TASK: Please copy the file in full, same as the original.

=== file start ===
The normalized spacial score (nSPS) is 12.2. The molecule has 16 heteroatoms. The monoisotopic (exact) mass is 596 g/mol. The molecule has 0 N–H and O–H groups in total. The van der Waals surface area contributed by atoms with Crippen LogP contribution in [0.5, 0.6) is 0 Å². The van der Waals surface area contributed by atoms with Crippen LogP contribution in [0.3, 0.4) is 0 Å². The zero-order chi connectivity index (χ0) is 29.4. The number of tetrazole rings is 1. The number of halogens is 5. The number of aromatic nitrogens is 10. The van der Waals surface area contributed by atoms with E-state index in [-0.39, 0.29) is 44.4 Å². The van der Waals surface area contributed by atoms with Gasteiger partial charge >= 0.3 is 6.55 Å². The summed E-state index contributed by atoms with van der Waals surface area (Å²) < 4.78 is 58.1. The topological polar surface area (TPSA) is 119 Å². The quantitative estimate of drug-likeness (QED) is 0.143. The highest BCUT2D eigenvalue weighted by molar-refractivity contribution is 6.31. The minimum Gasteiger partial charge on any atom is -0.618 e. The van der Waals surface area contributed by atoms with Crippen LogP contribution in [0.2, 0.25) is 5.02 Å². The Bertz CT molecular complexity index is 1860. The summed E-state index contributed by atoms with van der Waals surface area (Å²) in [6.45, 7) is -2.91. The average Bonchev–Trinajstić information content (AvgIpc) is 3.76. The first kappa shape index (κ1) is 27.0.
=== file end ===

The normalized spacial score (nSPS) is 12.2. The molecule has 16 heteroatoms. The monoisotopic (exact) mass is 596 g/mol. The molecule has 0 N–H and O–H groups in total. The van der Waals surface area contributed by atoms with Crippen LogP contribution in [0.5, 0.6) is 0 Å². The van der Waals surface area contributed by atoms with Crippen LogP contribution in [0.3, 0.4) is 0 Å². The zero-order chi connectivity index (χ0) is 29.4. The number of tetrazole rings is 1. The number of halogens is 5. The number of aromatic nitrogens is 10. The van der Waals surface area contributed by atoms with E-state index in [-0.39, 0.29) is 44.4 Å². The van der Waals surface area contributed by atoms with Gasteiger partial charge >= 0.3 is 6.55 Å². The summed E-state index contributed by atoms with van der Waals surface area (Å²) < 4.78 is 58.1. The topological polar surface area (TPSA) is 119 Å². The quantitative estimate of drug-likeness (QED) is 0.143. The highest BCUT2D eigenvalue weighted by molar-refractivity contribution is 6.31. The minimum Gasteiger partial charge on any atom is -0.618 e. The van der Waals surface area contributed by atoms with Crippen LogP contribution in [0.2, 0.25) is 5.02 Å². The Bertz CT molecular complexity index is 1860. The summed E-state index contributed by atoms with van der Waals surface area (Å²) in [6.45, 7) is -2.91. The average Bonchev–Trinajstić information content (AvgIpc) is 3.76. The first kappa shape index (κ1) is 27.0.